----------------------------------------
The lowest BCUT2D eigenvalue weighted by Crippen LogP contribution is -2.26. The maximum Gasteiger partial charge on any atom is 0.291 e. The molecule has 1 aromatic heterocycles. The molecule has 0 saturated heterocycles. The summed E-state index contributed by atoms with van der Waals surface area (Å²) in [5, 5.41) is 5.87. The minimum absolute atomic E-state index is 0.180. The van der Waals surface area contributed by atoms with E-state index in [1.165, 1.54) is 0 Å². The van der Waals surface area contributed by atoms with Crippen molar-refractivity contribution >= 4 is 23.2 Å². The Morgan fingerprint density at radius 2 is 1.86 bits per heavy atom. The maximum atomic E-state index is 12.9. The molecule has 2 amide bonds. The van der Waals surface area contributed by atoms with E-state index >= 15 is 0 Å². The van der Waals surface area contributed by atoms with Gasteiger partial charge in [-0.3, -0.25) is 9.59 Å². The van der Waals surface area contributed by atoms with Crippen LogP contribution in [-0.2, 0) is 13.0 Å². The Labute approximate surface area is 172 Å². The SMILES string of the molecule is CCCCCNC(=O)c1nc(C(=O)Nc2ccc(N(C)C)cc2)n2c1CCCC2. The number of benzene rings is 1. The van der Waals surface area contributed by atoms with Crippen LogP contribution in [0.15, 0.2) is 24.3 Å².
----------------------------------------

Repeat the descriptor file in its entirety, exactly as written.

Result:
The lowest BCUT2D eigenvalue weighted by Crippen LogP contribution is -2.26. The maximum Gasteiger partial charge on any atom is 0.291 e. The molecule has 1 aromatic heterocycles. The molecule has 0 saturated heterocycles. The summed E-state index contributed by atoms with van der Waals surface area (Å²) in [5, 5.41) is 5.87. The minimum absolute atomic E-state index is 0.180. The van der Waals surface area contributed by atoms with E-state index in [1.165, 1.54) is 0 Å². The van der Waals surface area contributed by atoms with Crippen molar-refractivity contribution >= 4 is 23.2 Å². The Morgan fingerprint density at radius 2 is 1.86 bits per heavy atom. The maximum atomic E-state index is 12.9. The molecule has 2 amide bonds. The van der Waals surface area contributed by atoms with E-state index >= 15 is 0 Å². The van der Waals surface area contributed by atoms with Gasteiger partial charge in [-0.3, -0.25) is 9.59 Å². The van der Waals surface area contributed by atoms with Crippen LogP contribution in [-0.2, 0) is 13.0 Å². The Labute approximate surface area is 172 Å². The SMILES string of the molecule is CCCCCNC(=O)c1nc(C(=O)Nc2ccc(N(C)C)cc2)n2c1CCCC2. The number of benzene rings is 1. The van der Waals surface area contributed by atoms with Crippen LogP contribution in [0.15, 0.2) is 24.3 Å².